Clinton continues to claim the moral high ground on race, and doesn't mind pointing out who is standing far below her, calling out the racist rhetoric of a leading (!) presidential candidate but not bothering to pretend he's an outlier that doesn't represent his party:
“We have to have a candid national conversation about race and about discrimination, prejudice, hatred,” Clinton said in an interview with KNPB’s Jon Ralston. “But unfortunately, the public discourse is sometimes hotter and more negative than it should be, which can, in my opinion, trigger people who are less than stable.”
“For example,” the former secretary of state added, “a recent entry into the Republican presidential campaign said some very inflammatory things about Mexicans. Everybody should stand up and say that’s not acceptable. You don’t talk like that on talk radio. You don’t talk like that on the kind of political campaigns.”
“You can name him,” Ralston responded, but Clinton refused to use Trump’s name.
“I think he is emblematic,” she said. “I want people to understand it’s not about him, it’s about everybody.”
Clinton's impassioned speech to the U.S. Mayor's Conference garnered a lot of press for her discussion on "hard truths about race", but she also signaled that she'd be focusing on the other element that made the Charleston massacre possible:
For me and many others, one immediate response was to ask how it could be possible that we as a nation still allow guns to fall into the hands of people whose hearts are filled with hate.
You can’t watch massacre after massacre and not come to the conclusion that, as President Obama said, we must tackle this challenge with urgency and conviction.
Now, I lived in Arkansas and I represented Upstate New York. I know that gun ownership is part of the fabric of a lot of law-abiding communities.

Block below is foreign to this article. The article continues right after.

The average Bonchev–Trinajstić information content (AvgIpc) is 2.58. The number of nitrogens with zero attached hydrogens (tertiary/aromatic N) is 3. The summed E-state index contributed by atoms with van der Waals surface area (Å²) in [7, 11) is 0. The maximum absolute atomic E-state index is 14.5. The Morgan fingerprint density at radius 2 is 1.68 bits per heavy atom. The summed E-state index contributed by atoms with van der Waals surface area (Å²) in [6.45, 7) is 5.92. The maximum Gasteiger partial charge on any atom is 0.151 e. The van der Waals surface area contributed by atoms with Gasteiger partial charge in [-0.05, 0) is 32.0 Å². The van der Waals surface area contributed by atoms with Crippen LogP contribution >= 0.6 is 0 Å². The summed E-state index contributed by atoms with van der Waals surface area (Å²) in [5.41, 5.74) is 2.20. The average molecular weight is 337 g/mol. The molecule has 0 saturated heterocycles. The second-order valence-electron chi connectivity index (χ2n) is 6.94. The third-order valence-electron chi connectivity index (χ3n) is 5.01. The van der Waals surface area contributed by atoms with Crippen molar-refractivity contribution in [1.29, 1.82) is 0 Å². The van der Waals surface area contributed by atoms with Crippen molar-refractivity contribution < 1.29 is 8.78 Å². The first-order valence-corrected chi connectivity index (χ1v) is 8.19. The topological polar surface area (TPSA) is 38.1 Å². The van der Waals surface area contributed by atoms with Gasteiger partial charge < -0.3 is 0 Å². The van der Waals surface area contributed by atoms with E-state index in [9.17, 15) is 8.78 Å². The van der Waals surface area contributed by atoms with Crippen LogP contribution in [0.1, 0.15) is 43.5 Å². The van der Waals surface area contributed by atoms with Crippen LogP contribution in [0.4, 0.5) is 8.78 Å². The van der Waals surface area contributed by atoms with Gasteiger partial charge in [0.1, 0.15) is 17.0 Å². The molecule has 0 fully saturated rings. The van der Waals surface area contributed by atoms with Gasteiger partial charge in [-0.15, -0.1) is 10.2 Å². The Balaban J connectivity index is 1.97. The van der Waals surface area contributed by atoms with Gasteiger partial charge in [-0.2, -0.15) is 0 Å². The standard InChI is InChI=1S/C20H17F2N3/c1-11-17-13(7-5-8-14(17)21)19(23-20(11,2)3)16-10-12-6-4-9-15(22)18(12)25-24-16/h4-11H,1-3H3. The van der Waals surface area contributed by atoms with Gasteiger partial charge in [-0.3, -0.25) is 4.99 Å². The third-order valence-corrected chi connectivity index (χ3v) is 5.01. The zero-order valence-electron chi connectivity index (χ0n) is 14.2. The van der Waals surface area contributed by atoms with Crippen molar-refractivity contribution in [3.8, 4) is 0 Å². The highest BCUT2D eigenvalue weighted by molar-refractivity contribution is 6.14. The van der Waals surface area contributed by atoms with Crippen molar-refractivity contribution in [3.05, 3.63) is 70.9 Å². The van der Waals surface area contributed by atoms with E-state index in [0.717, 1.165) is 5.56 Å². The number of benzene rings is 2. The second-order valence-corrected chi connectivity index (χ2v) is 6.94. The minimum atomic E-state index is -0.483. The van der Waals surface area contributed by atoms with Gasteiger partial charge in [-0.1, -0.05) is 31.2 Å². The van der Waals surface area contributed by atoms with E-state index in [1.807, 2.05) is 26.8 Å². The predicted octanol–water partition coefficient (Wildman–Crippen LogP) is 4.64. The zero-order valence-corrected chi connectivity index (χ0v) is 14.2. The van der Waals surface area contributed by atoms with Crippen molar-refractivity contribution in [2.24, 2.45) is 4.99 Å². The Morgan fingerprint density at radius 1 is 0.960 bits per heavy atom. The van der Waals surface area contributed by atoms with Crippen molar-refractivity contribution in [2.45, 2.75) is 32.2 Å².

But I also know that we can have common sense gun reforms that keep weapons out of the hands of criminals and the violently unstable, while respecting responsible gun owners.
What I hope with all of my heart is that we work together to make this debate less polarized, less inflamed by ideology, more informed by evidence, so we can sit down across the table, across the aisle from one another, and find ways to keep our communities safe while protecting constitutional rights.
It makes no sense that bipartisan legislation to require universal background checks would fail in Congress, despite overwhelming public support.
It makes no sense that we wouldn’t come together to keep guns out of the hands of domestic abusers, or people suffering from mental illnesses, even people on the terrorist watch list. That doesn’t make sense, and it is a rebuke to this nation we love and care about.
The President is right: The politics on this issue have been poisoned. But we can’t give up. The stakes are too high. The costs are too dear.
Campaigning in New Hampshire this weekend, she signaled a continued focus on guns:
“We have to take on the gun lobby one more time,” said Clinton, speaking without notes or a teleprompter in front of a crowd of about 850 Dartmouth students and native Granite Staters. “The majority of gun owners support universal background checks, and we have to work very hard to muster the public opinion to convince Congress that’s what they should vote for.”
She said it was the “height of irresponsibility not to talk about it."
For yet another election cycle, some of the most insightful and witty commentary is from Melissa McEwan, founder of the feminist progressive blog Shakesville.

For my money, she wrote the very best piece responding to Clinton's campaign kickoff speech. Here's what she liked the most:
That she took an intersectional view of the gendered pay gap.
That she said talent is universal but opportunity is not.
That she mentioned mass incarceration.
That "women, immigrants, and gays" were not all lumped together in a single mention as part of the "special interests portion of this speech," like we have seen from so many Democratic candidates before, but that she mentioned people of color, the LGBTQ community, immigrants, people with disabilities, and women (not mutually exclusive groups) multiple times in meaningful ways.
That she said: "They shame and blame women, rather than respect our right to make our own reproductive health decisions!" Our.
That she made jokes about herself, and made reference to the sustained personal attacks she's weathered over her long career, and that she said she has and will make mistakes.
I have mixed feelings about that last one. Part of me is all: Of course it's the female candidate who feels obliged to note she isn't perfect. And part of me is all: Fucking hell, I really like hearing a presidential candidate say flat-out that they don't know everything and don't have all the answers.
Also, in the most recent edition of Primarily Speaking, McEwan's essential daily posts on the primary candidates of both of parties, she captured the latent sexism of that Politico profile on Huma Abedin: